The Phase 2, randomised, double-blind, placebo-controlled, multicenter trial was designed to evaluate the efficacy and safety of guselkumab compared with placebo in adult patients with active psoriatic arthritis and a body surface area (BSA) of plaque psoriasis greater than or equal to three percent, despite current or previous treatment with standard-of-care therapies, including those previously exposed to anti-tumor necrosis factor (TNF)-alpha agents. Patients (n=149) were randomised in a two-to-one ratio to receive guselkumab 100 mg or placebo by subcutaneous injection at weeks 0, 4 and then every 8 weeks thereafter through week 44. At week 16, patients from either group with less than five percent improvement from baseline in both swollen and tender joint counts were eligible for early escape to open-label ustekinumab. The primary endpoint was the proportion of patients achieving ACR 20 at week 24. At week 24, all remaining placebo patients crossed over to receive guselkumab 100 mg, which was administered again at week 28, and then every 8 weeks thereafter through week 44. The final post-treatment follow-up visit was conducted at week 56.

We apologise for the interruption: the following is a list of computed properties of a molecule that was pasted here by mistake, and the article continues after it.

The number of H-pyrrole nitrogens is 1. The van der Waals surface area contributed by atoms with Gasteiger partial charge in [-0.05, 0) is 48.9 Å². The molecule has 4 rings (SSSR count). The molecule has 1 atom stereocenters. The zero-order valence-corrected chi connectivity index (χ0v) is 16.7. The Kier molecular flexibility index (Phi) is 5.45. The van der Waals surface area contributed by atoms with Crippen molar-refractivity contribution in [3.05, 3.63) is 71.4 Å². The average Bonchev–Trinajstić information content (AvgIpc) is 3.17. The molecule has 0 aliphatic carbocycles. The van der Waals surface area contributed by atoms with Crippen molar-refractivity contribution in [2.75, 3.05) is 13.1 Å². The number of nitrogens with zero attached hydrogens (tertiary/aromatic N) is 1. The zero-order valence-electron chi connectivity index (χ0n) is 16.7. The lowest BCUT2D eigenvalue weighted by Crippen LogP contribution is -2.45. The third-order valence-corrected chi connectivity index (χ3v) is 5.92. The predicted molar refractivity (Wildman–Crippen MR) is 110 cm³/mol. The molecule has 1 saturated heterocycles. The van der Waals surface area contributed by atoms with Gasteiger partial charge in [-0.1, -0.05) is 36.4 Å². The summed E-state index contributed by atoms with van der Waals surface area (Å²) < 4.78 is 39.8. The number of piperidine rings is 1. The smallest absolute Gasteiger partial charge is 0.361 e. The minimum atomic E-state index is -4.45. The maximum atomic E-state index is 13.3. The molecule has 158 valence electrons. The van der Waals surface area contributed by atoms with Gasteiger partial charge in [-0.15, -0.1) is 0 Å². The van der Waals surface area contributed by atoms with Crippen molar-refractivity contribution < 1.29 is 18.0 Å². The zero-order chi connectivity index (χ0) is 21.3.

About Guselkumab

Guselkumab is a human monoclonal antibody developed by Janssen that selectively blocks the protein interleukin (IL)-23. In September, the Committee for Medicinal Products for Human Use (CHMP) adopted a positive opinion recommending marketing authorisation in the European Union for the use of guselkumab in the treatment of adults with moderate to severe plaque psoriasis who are candidates for systemic therapy. Guselkumab received U.S FDA approval in July for the treatment of adults with moderate to severe plaque psoriasis who are candidates for systemic therapy or phototherapy.

Guselkumab is currently under investigation and is not approved for active psoriatic arthritis. A Phase 3 program evaluating guselkumab in the treatment of adults with active psoriatic arthritis is ongoing.